Researchers in the Netherlands have designed a different approach to the liquid biopsy. Rather than looking for evidence of cancer DNA or other biomarkers in the blood, their test (called thromboSeq) could diagnose non-small cell lung cancer with close to 90% accuracy by detecting tumor RNA absorbed by circulating platelets, also known as thrombocytes. Non-small cell lung cancers make up the majority of lung cancer cases. The research appears August 14 in the journal Cancer Cell.
"Ultimately, the aim of liquid biopsy-based cancer detection is to detect all cancers at once in an early stage; an all-in-one test," says first author Myron Best, a researcher at the department of Neurosurgery of the VU University Medical Center in Amsterdam and the Cancer Center Amsterdam. "ThromboSeq might not only provide lung cancer diagnostics, but potentially any other tumor type as well, and may enable tumor-type stratification."
Platelets are short-lived blood cells known to form blood clots in response to injury. However, platelets also respond to a range of inflammatory events and cancer. Because platelet cells don't have a nucleus of their own, all RNA found in platelets either comes from megakaryocytes (the cells that form platelets in bone marrow) or from RNA the platelets absorbed while circulating in blood. Platelets in a cancer-free person will contain a different compilation of RNA than platelets that interacted with a tumor, known as tumor-educated platelets.
The researchers studied blood samples of more than 700 people, which included people diagnosed with late-stage non-small cell lung cancer, a smaller group with early stage cancer, and a control group with no known cancer. People with diseases such as multiple sclerosis, chronic pancreatitis, and coronary artery disease were included in the control group to make sure the algorithm was screening for cancer-specific RNA, and not RNA platelets generally encounter in inflammation or disease.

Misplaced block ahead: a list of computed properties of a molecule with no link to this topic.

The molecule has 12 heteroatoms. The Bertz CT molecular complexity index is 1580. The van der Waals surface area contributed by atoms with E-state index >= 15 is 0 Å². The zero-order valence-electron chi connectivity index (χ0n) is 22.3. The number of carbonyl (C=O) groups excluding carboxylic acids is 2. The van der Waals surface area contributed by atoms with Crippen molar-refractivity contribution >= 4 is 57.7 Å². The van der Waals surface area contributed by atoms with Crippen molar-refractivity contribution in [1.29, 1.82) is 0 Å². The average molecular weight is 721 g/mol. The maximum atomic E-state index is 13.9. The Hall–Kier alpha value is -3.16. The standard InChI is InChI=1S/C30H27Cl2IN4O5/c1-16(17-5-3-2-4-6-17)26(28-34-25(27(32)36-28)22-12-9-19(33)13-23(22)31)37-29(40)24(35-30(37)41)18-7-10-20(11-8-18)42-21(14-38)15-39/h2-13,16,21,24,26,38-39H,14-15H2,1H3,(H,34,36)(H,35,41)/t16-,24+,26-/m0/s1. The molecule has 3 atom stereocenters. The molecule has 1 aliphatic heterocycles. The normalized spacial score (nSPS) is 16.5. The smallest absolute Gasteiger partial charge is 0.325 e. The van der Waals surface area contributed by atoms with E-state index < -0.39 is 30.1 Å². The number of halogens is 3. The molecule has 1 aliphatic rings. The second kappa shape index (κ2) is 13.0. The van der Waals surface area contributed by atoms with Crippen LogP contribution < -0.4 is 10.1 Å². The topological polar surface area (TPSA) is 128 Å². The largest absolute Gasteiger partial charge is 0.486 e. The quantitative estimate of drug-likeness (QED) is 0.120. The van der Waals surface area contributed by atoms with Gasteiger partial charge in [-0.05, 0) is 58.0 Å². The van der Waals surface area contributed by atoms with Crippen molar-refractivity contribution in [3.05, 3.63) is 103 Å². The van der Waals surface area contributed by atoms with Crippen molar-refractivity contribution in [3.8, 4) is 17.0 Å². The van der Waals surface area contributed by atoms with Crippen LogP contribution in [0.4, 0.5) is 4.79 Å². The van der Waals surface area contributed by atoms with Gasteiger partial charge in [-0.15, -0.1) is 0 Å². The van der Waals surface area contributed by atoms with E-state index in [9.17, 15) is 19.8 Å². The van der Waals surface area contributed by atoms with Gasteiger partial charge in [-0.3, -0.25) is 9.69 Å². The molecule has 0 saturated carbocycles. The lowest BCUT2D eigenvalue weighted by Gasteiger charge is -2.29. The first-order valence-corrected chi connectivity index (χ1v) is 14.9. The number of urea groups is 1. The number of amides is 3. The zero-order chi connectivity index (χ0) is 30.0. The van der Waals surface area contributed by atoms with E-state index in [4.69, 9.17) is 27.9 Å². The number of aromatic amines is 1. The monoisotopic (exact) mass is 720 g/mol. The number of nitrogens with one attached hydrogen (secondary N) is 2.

As it ran, the thromboSeq algorithm scanned the approximately 5,000 different RNA molecules found in platelets, continuously optimizing its panel of RNA genes, arriving at the few that indicate a cancerous tumor. Then, the researchers ran screening tests of the blood samples to see how accurately they could diagnose cancer.
The analysis was inspired by swarming behavior in nature. Birds, insects, and fish all swarm to optimize their numbers for a purpose--either in defense against predators or to search for food. "Birds continuously adjust their location in the swarm relative to each other, thereby increasing the flock's coverage and, thus, the efficiency of the food-searching process," Best says. "We applied this natural phenomenon to our algorithms, which make use of the complex RNA repertoire present in platelets."
The thromboSeq test could diagnose early-stage cancer with 81% accuracy and late-stage cancer with 88% accuracy. In a validation control group matched for age, smoking status, and blood storage time, the algorithm yielded an accuracy up to 91%. Best believes the technology is robust enough to begin clinical trials.
"Although the tumor-educated platelets blood test does not, so far, provide perfect predictions, it may complement alternative liquid biopsy bio-sources such as cell-free DNA, extracellular vesicles, circulating proteins, and circulating tumor cells as well as imaging modalities such as CT scans," Best says.
Best and colleagues plan to further optimize their algorithm with more samples and tests in people who are suspected to have lung cancer but are not yet diagnosed. "We also aim to further understand the biological mechanism responsible for platelet education in the presence of cancer," he says.
This work was supported by the by European Research Council, the Dutch Organization of Scientific Research, the Dutch Cancer Society, BMS IION, Stichting STOPhersentumoren.nl, the KNAW Van Walree stichting, the National Institutes of Health and National Cancer Institute, CFF Norrland, and the Swedish Research Council.
Cancer Cell, Best et al.: "Swarm intelligence-enhanced detection of non-small cell lung cancer using tumor-educated platelets." http://www.cell.com/cancer-cell/fulltext/S1535-6108(17)30296-9
Cancer Cell (@Cancer_Cell), published by Cell Press, is a monthly journal that provides a high-profile forum to promote major advances in cancer research and oncology. The journal covers topics related to molecular and cellular mechanisms of cancer, mechanisms for the sensitivity and the resistance to cancer therapies, development of better cancer therapies, and clinical investigations. Visit: http://www.